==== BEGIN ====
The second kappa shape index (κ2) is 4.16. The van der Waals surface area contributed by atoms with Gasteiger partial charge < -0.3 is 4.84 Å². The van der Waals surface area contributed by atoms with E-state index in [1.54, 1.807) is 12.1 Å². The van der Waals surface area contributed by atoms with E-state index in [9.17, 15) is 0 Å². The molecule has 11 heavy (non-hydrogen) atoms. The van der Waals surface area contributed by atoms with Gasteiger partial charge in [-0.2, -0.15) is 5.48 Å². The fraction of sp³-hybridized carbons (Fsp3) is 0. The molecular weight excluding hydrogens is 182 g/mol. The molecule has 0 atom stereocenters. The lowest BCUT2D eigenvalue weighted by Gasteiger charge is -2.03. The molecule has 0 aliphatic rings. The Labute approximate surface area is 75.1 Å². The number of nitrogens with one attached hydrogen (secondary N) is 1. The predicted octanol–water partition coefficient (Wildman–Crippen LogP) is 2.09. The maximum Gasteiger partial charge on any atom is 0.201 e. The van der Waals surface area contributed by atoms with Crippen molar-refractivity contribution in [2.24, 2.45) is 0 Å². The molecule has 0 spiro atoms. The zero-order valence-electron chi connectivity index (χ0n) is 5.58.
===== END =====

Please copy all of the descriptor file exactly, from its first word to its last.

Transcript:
The second kappa shape index (κ2) is 4.16. The van der Waals surface area contributed by atoms with Gasteiger partial charge < -0.3 is 4.84 Å². The van der Waals surface area contributed by atoms with E-state index in [1.54, 1.807) is 12.1 Å². The van der Waals surface area contributed by atoms with E-state index in [9.17, 15) is 0 Å². The molecule has 11 heavy (non-hydrogen) atoms. The van der Waals surface area contributed by atoms with Gasteiger partial charge in [-0.2, -0.15) is 5.48 Å². The fraction of sp³-hybridized carbons (Fsp3) is 0. The molecular weight excluding hydrogens is 182 g/mol. The molecule has 0 atom stereocenters. The lowest BCUT2D eigenvalue weighted by Gasteiger charge is -2.03. The molecule has 0 aliphatic rings. The Labute approximate surface area is 75.1 Å². The number of nitrogens with one attached hydrogen (secondary N) is 1. The predicted octanol–water partition coefficient (Wildman–Crippen LogP) is 2.09. The maximum Gasteiger partial charge on any atom is 0.201 e. The van der Waals surface area contributed by atoms with Crippen molar-refractivity contribution in [2.24, 2.45) is 0 Å². The molecule has 0 spiro atoms. The zero-order valence-electron chi connectivity index (χ0n) is 5.58.